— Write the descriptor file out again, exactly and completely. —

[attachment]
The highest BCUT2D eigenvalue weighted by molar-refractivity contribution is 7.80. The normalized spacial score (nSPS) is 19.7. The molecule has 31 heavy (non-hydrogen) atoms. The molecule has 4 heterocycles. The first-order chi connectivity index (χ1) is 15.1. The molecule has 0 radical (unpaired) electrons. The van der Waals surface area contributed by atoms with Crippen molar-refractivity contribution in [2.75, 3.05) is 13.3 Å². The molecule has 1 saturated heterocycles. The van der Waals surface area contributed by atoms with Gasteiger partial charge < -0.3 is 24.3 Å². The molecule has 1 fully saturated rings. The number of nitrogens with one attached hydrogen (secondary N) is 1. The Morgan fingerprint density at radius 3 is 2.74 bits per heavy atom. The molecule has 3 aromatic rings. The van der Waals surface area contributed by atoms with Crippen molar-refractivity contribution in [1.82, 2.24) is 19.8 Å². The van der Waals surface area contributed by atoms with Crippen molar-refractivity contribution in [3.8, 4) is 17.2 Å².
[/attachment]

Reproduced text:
The highest BCUT2D eigenvalue weighted by molar-refractivity contribution is 7.80. The normalized spacial score (nSPS) is 19.7. The molecule has 31 heavy (non-hydrogen) atoms. The molecule has 4 heterocycles. The first-order chi connectivity index (χ1) is 15.1. The molecule has 0 radical (unpaired) electrons. The van der Waals surface area contributed by atoms with Crippen molar-refractivity contribution in [2.75, 3.05) is 13.3 Å². The molecule has 1 saturated heterocycles. The van der Waals surface area contributed by atoms with Gasteiger partial charge < -0.3 is 24.3 Å². The molecule has 1 fully saturated rings. The number of nitrogens with one attached hydrogen (secondary N) is 1. The Morgan fingerprint density at radius 3 is 2.74 bits per heavy atom. The molecule has 3 aromatic rings. The van der Waals surface area contributed by atoms with Crippen molar-refractivity contribution in [1.82, 2.24) is 19.8 Å². The van der Waals surface area contributed by atoms with Crippen molar-refractivity contribution in [3.8, 4) is 17.2 Å².